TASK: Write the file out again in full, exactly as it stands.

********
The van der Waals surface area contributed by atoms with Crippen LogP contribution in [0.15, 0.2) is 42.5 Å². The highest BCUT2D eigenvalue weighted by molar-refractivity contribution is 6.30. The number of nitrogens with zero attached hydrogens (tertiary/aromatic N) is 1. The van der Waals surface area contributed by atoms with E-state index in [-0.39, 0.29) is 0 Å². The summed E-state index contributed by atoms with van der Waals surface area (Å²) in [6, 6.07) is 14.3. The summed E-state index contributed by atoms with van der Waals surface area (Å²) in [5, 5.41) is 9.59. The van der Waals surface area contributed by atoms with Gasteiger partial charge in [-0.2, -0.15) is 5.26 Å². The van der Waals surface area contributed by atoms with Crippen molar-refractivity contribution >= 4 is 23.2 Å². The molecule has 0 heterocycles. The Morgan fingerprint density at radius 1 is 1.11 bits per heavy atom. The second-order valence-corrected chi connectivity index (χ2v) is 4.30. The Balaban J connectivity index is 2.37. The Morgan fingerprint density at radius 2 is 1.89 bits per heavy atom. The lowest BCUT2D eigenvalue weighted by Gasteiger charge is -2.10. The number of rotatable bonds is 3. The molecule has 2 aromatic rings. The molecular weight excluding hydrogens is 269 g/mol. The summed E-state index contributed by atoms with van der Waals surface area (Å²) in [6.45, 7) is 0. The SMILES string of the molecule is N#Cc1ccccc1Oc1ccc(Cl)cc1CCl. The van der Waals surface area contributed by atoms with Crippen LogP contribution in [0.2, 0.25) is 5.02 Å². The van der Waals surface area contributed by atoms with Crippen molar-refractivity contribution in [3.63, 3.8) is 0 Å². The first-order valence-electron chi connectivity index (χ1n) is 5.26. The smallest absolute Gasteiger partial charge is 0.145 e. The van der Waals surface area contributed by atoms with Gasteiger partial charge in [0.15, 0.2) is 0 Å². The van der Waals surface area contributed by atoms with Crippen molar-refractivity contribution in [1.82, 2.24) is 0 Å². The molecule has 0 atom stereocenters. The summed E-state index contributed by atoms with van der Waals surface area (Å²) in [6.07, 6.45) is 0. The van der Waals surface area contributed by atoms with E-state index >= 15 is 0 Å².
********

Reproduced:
The van der Waals surface area contributed by atoms with Crippen LogP contribution in [0.15, 0.2) is 42.5 Å². The highest BCUT2D eigenvalue weighted by molar-refractivity contribution is 6.30. The number of nitrogens with zero attached hydrogens (tertiary/aromatic N) is 1. The van der Waals surface area contributed by atoms with E-state index in [-0.39, 0.29) is 0 Å². The summed E-state index contributed by atoms with van der Waals surface area (Å²) in [6, 6.07) is 14.3. The summed E-state index contributed by atoms with van der Waals surface area (Å²) in [5, 5.41) is 9.59. The van der Waals surface area contributed by atoms with Gasteiger partial charge in [-0.2, -0.15) is 5.26 Å². The van der Waals surface area contributed by atoms with Crippen molar-refractivity contribution >= 4 is 23.2 Å². The molecule has 0 heterocycles. The Morgan fingerprint density at radius 1 is 1.11 bits per heavy atom. The second-order valence-corrected chi connectivity index (χ2v) is 4.30. The Balaban J connectivity index is 2.37. The Morgan fingerprint density at radius 2 is 1.89 bits per heavy atom. The lowest BCUT2D eigenvalue weighted by Gasteiger charge is -2.10. The number of rotatable bonds is 3. The molecule has 2 aromatic rings. The molecular weight excluding hydrogens is 269 g/mol. The summed E-state index contributed by atoms with van der Waals surface area (Å²) in [6.45, 7) is 0. The SMILES string of the molecule is N#Cc1ccccc1Oc1ccc(Cl)cc1CCl. The van der Waals surface area contributed by atoms with Crippen LogP contribution in [0.2, 0.25) is 5.02 Å². The van der Waals surface area contributed by atoms with Crippen molar-refractivity contribution in [3.63, 3.8) is 0 Å². The first-order valence-electron chi connectivity index (χ1n) is 5.26. The smallest absolute Gasteiger partial charge is 0.145 e. The van der Waals surface area contributed by atoms with Gasteiger partial charge in [0.15, 0.2) is 0 Å². The van der Waals surface area contributed by atoms with Crippen molar-refractivity contribution in [1.82, 2.24) is 0 Å². The molecule has 0 atom stereocenters. The summed E-state index contributed by atoms with van der Waals surface area (Å²) in [6.07, 6.45) is 0. The van der Waals surface area contributed by atoms with E-state index >= 15 is 0 Å².